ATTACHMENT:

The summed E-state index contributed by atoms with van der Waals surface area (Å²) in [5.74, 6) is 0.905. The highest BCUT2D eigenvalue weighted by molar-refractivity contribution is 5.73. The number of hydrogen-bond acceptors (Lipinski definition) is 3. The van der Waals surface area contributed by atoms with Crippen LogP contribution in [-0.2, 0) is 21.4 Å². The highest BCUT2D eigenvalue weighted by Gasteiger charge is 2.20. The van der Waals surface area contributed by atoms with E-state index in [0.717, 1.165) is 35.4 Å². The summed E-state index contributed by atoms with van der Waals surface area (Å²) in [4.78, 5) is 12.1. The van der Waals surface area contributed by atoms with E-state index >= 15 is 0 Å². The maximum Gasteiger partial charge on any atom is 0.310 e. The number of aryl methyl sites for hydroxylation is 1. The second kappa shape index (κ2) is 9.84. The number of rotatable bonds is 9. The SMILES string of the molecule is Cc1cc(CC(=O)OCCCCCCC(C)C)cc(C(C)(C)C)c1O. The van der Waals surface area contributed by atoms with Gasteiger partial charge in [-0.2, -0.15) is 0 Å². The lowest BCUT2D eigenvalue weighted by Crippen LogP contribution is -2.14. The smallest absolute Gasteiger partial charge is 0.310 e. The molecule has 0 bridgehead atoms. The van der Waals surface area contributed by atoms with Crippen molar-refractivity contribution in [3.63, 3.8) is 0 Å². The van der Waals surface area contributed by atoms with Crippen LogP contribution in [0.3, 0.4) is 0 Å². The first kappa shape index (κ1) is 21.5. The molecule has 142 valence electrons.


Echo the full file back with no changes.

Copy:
The summed E-state index contributed by atoms with van der Waals surface area (Å²) in [5.74, 6) is 0.905. The highest BCUT2D eigenvalue weighted by molar-refractivity contribution is 5.73. The number of hydrogen-bond acceptors (Lipinski definition) is 3. The van der Waals surface area contributed by atoms with Crippen LogP contribution in [-0.2, 0) is 21.4 Å². The highest BCUT2D eigenvalue weighted by Gasteiger charge is 2.20. The van der Waals surface area contributed by atoms with E-state index in [0.717, 1.165) is 35.4 Å². The summed E-state index contributed by atoms with van der Waals surface area (Å²) in [4.78, 5) is 12.1. The van der Waals surface area contributed by atoms with E-state index >= 15 is 0 Å². The maximum Gasteiger partial charge on any atom is 0.310 e. The number of aryl methyl sites for hydroxylation is 1. The second kappa shape index (κ2) is 9.84. The number of rotatable bonds is 9. The SMILES string of the molecule is Cc1cc(CC(=O)OCCCCCCC(C)C)cc(C(C)(C)C)c1O. The van der Waals surface area contributed by atoms with Gasteiger partial charge in [-0.2, -0.15) is 0 Å². The lowest BCUT2D eigenvalue weighted by Crippen LogP contribution is -2.14. The smallest absolute Gasteiger partial charge is 0.310 e. The molecule has 0 bridgehead atoms. The van der Waals surface area contributed by atoms with Crippen molar-refractivity contribution in [3.63, 3.8) is 0 Å². The van der Waals surface area contributed by atoms with Crippen LogP contribution in [0.3, 0.4) is 0 Å². The first kappa shape index (κ1) is 21.5. The molecule has 142 valence electrons.